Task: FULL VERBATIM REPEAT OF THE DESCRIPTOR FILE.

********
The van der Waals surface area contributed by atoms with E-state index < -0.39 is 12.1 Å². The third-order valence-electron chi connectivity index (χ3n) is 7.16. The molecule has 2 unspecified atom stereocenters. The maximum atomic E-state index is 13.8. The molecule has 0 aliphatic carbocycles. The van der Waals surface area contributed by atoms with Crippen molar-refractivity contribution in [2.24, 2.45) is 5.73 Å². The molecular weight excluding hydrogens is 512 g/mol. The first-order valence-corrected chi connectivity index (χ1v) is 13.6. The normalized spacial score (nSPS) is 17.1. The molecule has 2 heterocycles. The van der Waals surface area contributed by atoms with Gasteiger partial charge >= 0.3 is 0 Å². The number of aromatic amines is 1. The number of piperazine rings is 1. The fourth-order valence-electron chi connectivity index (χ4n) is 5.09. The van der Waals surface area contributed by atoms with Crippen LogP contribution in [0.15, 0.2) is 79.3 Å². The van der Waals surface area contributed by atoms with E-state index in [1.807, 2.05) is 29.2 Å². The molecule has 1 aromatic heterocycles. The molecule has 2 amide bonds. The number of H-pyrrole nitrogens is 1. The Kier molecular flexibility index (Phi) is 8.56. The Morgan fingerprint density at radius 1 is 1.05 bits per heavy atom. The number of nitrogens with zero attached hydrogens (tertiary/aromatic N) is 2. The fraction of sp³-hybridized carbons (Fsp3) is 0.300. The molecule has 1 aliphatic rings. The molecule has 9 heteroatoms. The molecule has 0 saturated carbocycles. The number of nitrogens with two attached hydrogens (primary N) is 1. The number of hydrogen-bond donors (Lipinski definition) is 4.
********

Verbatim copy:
The van der Waals surface area contributed by atoms with E-state index < -0.39 is 12.1 Å². The third-order valence-electron chi connectivity index (χ3n) is 7.16. The molecule has 2 unspecified atom stereocenters. The maximum atomic E-state index is 13.8. The molecule has 0 aliphatic carbocycles. The van der Waals surface area contributed by atoms with Crippen molar-refractivity contribution in [2.24, 2.45) is 5.73 Å². The molecular weight excluding hydrogens is 512 g/mol. The first-order valence-corrected chi connectivity index (χ1v) is 13.6. The normalized spacial score (nSPS) is 17.1. The molecule has 2 heterocycles. The van der Waals surface area contributed by atoms with Gasteiger partial charge >= 0.3 is 0 Å². The number of aromatic amines is 1. The number of piperazine rings is 1. The fourth-order valence-electron chi connectivity index (χ4n) is 5.09. The van der Waals surface area contributed by atoms with Crippen LogP contribution in [0.15, 0.2) is 79.3 Å². The van der Waals surface area contributed by atoms with E-state index in [1.807, 2.05) is 29.2 Å². The molecule has 1 aromatic heterocycles. The molecule has 2 amide bonds. The number of H-pyrrole nitrogens is 1. The Kier molecular flexibility index (Phi) is 8.56. The Morgan fingerprint density at radius 1 is 1.05 bits per heavy atom. The number of nitrogens with zero attached hydrogens (tertiary/aromatic N) is 2. The fraction of sp³-hybridized carbons (Fsp3) is 0.300. The molecule has 1 aliphatic rings. The molecule has 9 heteroatoms. The molecule has 0 saturated carbocycles. The number of nitrogens with two attached hydrogens (primary N) is 1. The number of hydrogen-bond donors (Lipinski definition) is 4.